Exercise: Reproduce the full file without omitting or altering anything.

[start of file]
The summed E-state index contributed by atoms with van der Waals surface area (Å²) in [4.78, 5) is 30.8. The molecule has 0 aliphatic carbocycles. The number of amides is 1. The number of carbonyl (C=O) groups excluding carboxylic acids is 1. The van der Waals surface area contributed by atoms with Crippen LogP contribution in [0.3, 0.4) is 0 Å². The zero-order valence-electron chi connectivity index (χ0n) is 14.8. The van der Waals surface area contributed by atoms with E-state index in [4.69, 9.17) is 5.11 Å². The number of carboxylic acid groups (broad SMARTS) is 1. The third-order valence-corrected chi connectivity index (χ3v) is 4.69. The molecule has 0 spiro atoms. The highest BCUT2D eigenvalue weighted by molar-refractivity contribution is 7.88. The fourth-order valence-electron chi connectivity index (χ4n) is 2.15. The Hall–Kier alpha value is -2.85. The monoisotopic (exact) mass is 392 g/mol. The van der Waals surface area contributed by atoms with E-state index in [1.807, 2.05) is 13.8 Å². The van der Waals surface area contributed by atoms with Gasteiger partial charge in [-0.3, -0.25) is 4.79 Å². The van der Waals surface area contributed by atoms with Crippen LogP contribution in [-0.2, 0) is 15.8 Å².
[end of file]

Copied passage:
The summed E-state index contributed by atoms with van der Waals surface area (Å²) in [4.78, 5) is 30.8. The molecule has 0 aliphatic carbocycles. The number of amides is 1. The number of carbonyl (C=O) groups excluding carboxylic acids is 1. The van der Waals surface area contributed by atoms with Crippen LogP contribution in [0.3, 0.4) is 0 Å². The zero-order valence-electron chi connectivity index (χ0n) is 14.8. The van der Waals surface area contributed by atoms with E-state index in [4.69, 9.17) is 5.11 Å². The number of carboxylic acid groups (broad SMARTS) is 1. The third-order valence-corrected chi connectivity index (χ3v) is 4.69. The molecule has 0 spiro atoms. The highest BCUT2D eigenvalue weighted by molar-refractivity contribution is 7.88. The fourth-order valence-electron chi connectivity index (χ4n) is 2.15. The Hall–Kier alpha value is -2.85. The monoisotopic (exact) mass is 392 g/mol. The van der Waals surface area contributed by atoms with E-state index in [1.807, 2.05) is 13.8 Å². The van der Waals surface area contributed by atoms with Gasteiger partial charge in [-0.3, -0.25) is 4.79 Å². The van der Waals surface area contributed by atoms with Crippen LogP contribution in [-0.2, 0) is 15.8 Å².